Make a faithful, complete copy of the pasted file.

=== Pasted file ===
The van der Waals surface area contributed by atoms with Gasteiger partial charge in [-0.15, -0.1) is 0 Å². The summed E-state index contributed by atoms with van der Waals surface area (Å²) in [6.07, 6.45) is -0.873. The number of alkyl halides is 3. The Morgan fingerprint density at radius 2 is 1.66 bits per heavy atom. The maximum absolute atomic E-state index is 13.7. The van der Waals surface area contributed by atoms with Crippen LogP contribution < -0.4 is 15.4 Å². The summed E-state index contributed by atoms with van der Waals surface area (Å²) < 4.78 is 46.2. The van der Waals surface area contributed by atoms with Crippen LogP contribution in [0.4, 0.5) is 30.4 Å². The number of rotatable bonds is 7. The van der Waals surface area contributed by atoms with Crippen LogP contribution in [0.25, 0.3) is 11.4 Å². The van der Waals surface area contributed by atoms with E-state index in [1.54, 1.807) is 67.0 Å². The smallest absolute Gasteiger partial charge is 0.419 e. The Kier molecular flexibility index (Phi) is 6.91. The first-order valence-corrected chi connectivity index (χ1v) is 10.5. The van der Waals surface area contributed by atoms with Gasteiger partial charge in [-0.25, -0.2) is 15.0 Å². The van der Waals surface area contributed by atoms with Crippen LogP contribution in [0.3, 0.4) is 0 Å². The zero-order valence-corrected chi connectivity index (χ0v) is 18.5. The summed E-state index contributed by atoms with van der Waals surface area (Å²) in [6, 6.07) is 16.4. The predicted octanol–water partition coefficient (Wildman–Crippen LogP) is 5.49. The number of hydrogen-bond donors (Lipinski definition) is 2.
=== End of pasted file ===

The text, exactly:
The van der Waals surface area contributed by atoms with Gasteiger partial charge in [-0.15, -0.1) is 0 Å². The summed E-state index contributed by atoms with van der Waals surface area (Å²) in [6.07, 6.45) is -0.873. The number of alkyl halides is 3. The Morgan fingerprint density at radius 2 is 1.66 bits per heavy atom. The maximum absolute atomic E-state index is 13.7. The van der Waals surface area contributed by atoms with Crippen LogP contribution < -0.4 is 15.4 Å². The summed E-state index contributed by atoms with van der Waals surface area (Å²) < 4.78 is 46.2. The van der Waals surface area contributed by atoms with Crippen LogP contribution in [0.4, 0.5) is 30.4 Å². The number of rotatable bonds is 7. The van der Waals surface area contributed by atoms with Crippen LogP contribution in [0.25, 0.3) is 11.4 Å². The van der Waals surface area contributed by atoms with E-state index in [1.54, 1.807) is 67.0 Å². The smallest absolute Gasteiger partial charge is 0.419 e. The Kier molecular flexibility index (Phi) is 6.91. The first-order valence-corrected chi connectivity index (χ1v) is 10.5. The van der Waals surface area contributed by atoms with Gasteiger partial charge in [-0.25, -0.2) is 15.0 Å². The van der Waals surface area contributed by atoms with Crippen LogP contribution in [0.3, 0.4) is 0 Å². The zero-order valence-corrected chi connectivity index (χ0v) is 18.5. The summed E-state index contributed by atoms with van der Waals surface area (Å²) in [6, 6.07) is 16.4. The predicted octanol–water partition coefficient (Wildman–Crippen LogP) is 5.49. The number of hydrogen-bond donors (Lipinski definition) is 2.